June 15, 2009

Schumer, Gillibrand Announce Nearly $500,000 Coming To STRIVE, NYC Non-Profit Located In Harlem, To Promote Job Training And Combat Unemployment

Goal of Program is to Instill Basic Skill Set Needed to Be Prepared For Career Advancement

Today, U.S. Senators Charles E. Schumer and Kirsten Gillibrand announced that STRIVE, a non-profit organization located in East Harlem, New York, has been awarded $478,492 to combat unemployment among at risk groups. The funding will provide comprehensive job training and career development services to the hardest to employ individuals in New York City. This includes the chronically unemployed, formerly incarcerated, at-risk young adults, recovering addicts, homeless, public assistance recipients, and the working poor. STRIVE was first introduced in New York City in 1984 and serves the most neglected, yet able, unemployed and under-served people.
 
“This funding is a real shot in the arm for the many groups of people in New York City who are struggling to find employment,” Schumer said. “It is essential, especially during these tough economic times, that all New Yorkers who are qualified can find a job that suits them. I am proud to have worked so hard to secure this important funding for New York City and I know it will go a long way in helping many New Yorkers find the job that they desire.”
 
“During these tough economic times, it’s essential that we provide resources to help the chronically under-served and unemployed achieve self-reliance,” said Senator Kirsten Gillibrand. “Providing job training and career development opportunities for at-risk youth is critical to instilling the skills they will need to succeed in the real world. I will continue to work hard with Senator Schumer to ensure that New York City receives its fair share of federal dollars, and to increase economic opportunities for all New York families.”
 
“With the new Federal investment of nearly $500,000 from STRIVE’s long-time friend Senator Schumer, we will provide enhanced career development services to at-risk and disconnected folks who walk into our doors from East Harlem and many other low-income neighborhoods from throughout New York City – particularly communities of color.  STRIVE’s newly re-designed job readiness curriculum (CORE+) is now intensive preparation for further skills training courses in high-demand industry sectors, including “Green” construction / weatherization and computer technology – two areas critical to the nation’s economic recovery and highly relevant to the needs of New York City’s business community.  After 24 years of leadership in connecting the hard-to-employ to the workforce, this funding will ensure that STRIVE remains on the cutting edge as a national innovator in workforce development with the ability to adapt its programs to changing economic times,” said Rob Carmona, STRIVE President.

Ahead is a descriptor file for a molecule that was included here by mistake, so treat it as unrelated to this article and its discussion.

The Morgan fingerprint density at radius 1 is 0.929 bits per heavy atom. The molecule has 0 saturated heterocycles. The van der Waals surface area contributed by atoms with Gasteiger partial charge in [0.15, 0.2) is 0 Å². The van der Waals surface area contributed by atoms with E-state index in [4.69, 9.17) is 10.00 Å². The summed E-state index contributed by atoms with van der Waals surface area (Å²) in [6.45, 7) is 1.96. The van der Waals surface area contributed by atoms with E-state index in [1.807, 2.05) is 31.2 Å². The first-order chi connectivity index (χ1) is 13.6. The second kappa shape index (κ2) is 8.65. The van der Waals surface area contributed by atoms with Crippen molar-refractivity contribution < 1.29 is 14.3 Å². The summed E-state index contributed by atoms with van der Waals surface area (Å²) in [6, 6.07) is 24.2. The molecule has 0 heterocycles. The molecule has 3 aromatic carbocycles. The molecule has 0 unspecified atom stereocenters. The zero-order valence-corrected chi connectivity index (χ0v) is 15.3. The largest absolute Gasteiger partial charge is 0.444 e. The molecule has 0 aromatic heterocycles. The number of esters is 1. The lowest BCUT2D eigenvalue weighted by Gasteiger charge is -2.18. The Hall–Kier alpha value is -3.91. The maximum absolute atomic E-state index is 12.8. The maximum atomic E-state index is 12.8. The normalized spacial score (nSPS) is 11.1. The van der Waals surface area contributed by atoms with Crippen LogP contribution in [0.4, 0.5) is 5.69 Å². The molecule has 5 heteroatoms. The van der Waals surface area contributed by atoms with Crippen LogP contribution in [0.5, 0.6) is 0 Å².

The goal of the program is to instill a basic set of skills needed to be well prepared for a hard skills training regime, GED classes, the world of work, and ongoing career advancements in living wage industries. Key partners include city-wide non-profit and community-based organizations, government agencies, and training providers to assist in accomplishing project goals.
 
New York City’s unemployment rate as of April 2009 was 7.8% while New York State’s unemployment was 7.5%. But the Bronx and Brooklyn had higher unemployment rates with 9.8% and 8.4%. African American unemployment nationwide as of May 2009 was 14.7% and 16.6% for adult African-American men.
 
Nationwide, STRIVE graduates 2,981 individuals per year with a job placement rate of 69% within one year of graduation. STRIVE clients have an average of a 9th grade reading level.  About 42% of clients are ex-offenders, 34% are on public assistance, and 57% have a high school diploma or GED. About 66% of clients are African-American, 12% are Hispanic and 13% are Caucasian.
 
STRIVE is a recognized leader in securing jobs for the chronically unemployed, supporting them in taking the critical first step towards achieving self-reliance. Their job-readiness training program combines attitudinal training with fundamental job skills, and long-term participant follow-up. Graduate job-retention rates surpass those achieved by governmental workforce programs and other agencies.
 
The STRIVE philosophy is grounded in a commitment to find meaningful jobs for the chronically under-served and unemployed. Their mission is to place the unemployed in jobs and to keep them there, to assist others in adopting our model, and to encourage effective employment policies and practices globally.